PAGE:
Ljungman S, Laragh JH, Cody RJ. Role of the kidney in congestive heart failure. Relationship of cardiac index to kidney function. Drugs. 1990; 39 Suppl 4: 10–14.
Ding WY, Gupta D, Wong CF, Lip GYH. Pathophysiology of atrial fibrillation and chronic kidney disease. Cardiovascular Research. 2021; 117: 1046–1059.
Tsigkas G, Apostolos A, Despotopoulos S, Vasilagkos G, Kallergis E, Leventopoulos G, et al. Heart failure and atrial fibrillation: new concepts in pathophysiology, management, and future directions. Heart Failure Reviews. 2021. (In print).
Goette A, Staack T, Röcken C, Arndt M, Geller JC, Huth C, et al. Increased expression of extracellular signal-regulated kinase and angiotensin-converting enzyme in human atria during atrial fibrillation. Journal of the American College of Cardiology. 2000; 35: 1669–1677.
Gopinathannair R, Chen LY, Chung MK, Cornwell WK, Furie KL, Lakkireddy DR, et al. Managing atrial fibrillation in patients with heart failure and reduced ejection fraction: a scientific statement from the American Heart Association. Circulation: Arrhythmia and Electrophysiology. 2021; 14: HAE0000000000000078.
Palange P. Renal and hormonal abnormalities in chronic obstructive pulmonary disease (COPD). Thorax. 1998; 53: 989–991.
Anand IS, Chandrashekhar Y, Ferrari R, Sarma R, Guleria R, Jindal SK, et al. Pathogenesis of congestive state in chronic obstructive pulmonary disease. Studies of body water and sodium, renal function, hemodynamics, and plasma hormones during edema and after recovery. Circulation. 1992; 86: 12–21.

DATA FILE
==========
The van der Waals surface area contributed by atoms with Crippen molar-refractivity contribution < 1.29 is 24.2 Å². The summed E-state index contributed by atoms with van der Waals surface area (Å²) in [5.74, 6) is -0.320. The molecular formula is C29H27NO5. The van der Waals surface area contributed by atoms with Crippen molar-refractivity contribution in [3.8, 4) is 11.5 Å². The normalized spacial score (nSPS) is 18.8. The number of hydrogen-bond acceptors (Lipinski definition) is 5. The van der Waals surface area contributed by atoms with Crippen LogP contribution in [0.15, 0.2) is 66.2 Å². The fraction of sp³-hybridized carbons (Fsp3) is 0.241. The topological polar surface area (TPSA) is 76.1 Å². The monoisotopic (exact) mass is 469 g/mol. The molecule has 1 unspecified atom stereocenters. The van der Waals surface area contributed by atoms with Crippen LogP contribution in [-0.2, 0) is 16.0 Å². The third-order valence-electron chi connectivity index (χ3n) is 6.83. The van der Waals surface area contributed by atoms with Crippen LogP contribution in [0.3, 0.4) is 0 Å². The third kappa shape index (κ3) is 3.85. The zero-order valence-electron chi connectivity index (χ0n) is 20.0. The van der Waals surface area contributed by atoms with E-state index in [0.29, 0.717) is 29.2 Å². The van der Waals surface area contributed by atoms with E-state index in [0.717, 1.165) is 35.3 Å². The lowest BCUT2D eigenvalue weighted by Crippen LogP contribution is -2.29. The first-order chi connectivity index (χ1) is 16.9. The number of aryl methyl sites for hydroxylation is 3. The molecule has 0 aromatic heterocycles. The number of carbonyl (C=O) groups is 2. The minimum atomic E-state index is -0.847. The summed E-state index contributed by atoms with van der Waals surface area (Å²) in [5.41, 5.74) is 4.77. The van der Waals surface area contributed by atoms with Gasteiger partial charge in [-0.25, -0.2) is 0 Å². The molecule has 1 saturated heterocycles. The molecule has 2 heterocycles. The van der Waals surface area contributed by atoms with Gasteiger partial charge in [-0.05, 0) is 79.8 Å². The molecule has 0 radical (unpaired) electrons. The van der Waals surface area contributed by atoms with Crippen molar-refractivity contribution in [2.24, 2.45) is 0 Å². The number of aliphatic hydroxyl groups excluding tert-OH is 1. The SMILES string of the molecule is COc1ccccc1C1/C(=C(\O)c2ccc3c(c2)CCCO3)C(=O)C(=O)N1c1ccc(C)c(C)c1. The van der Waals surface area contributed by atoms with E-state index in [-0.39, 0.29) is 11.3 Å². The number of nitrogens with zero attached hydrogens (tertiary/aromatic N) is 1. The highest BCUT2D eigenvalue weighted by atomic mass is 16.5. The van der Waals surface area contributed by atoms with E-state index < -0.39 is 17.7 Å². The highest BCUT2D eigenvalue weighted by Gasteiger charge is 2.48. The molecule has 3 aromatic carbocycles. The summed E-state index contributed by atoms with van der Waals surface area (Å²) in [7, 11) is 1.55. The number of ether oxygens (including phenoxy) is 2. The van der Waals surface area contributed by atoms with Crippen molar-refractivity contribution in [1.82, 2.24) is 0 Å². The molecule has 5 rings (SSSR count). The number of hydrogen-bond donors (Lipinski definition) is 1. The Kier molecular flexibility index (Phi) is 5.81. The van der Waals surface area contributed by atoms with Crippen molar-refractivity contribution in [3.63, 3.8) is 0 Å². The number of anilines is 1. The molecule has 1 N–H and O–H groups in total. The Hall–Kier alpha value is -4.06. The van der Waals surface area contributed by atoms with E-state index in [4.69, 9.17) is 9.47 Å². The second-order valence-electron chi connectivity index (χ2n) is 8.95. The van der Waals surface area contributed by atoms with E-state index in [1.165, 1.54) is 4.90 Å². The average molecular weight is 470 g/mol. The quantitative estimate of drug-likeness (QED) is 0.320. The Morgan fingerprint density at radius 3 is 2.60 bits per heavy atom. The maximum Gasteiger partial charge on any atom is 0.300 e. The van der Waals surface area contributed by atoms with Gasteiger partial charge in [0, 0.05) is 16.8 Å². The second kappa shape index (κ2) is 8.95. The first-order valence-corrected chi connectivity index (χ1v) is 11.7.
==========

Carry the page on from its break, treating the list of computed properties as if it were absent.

Mannix ET, Dowdeswell I, Carlone S, Palange P, Aronoff GR, Farber MO. The effect of oxygen on sodium excretion in hypoxemic patients with chronic obstructive lung disease. Chest. 1990; 97: 840–844.
Reihman DH, Farber MO, Weinberger MH, Henry DP, Fineberg NS, Dowdeswell IRG, et al. Effect of hypoxemia on sodium and water excretion in chronic obstructive lung disease. The American Journal of Medicine. 1985; 78: 87–94.
Schrier RW. Decreased effective blood volume in edematous disorders: what does this mean? Journal of the American Society of Nephrology. 2007; 18: 2028–2031.
Colombo PC, Doran AC, Onat D, Wong KY, Ahmad M, Sabbah HN, et al. Venous congestion, endothelial and neurohormonal activation in acute decompensated heart failure: cause or effect? Current Heart Failure Reports. 2015; 12: 215–222.
Bansal S, Prasad A, Linas S. Right Heart Failure-Unrecognized Cause of Cardiorenal Syndrome. Journal of the American Society of Nephrology. 2018; 29: 1795–1798.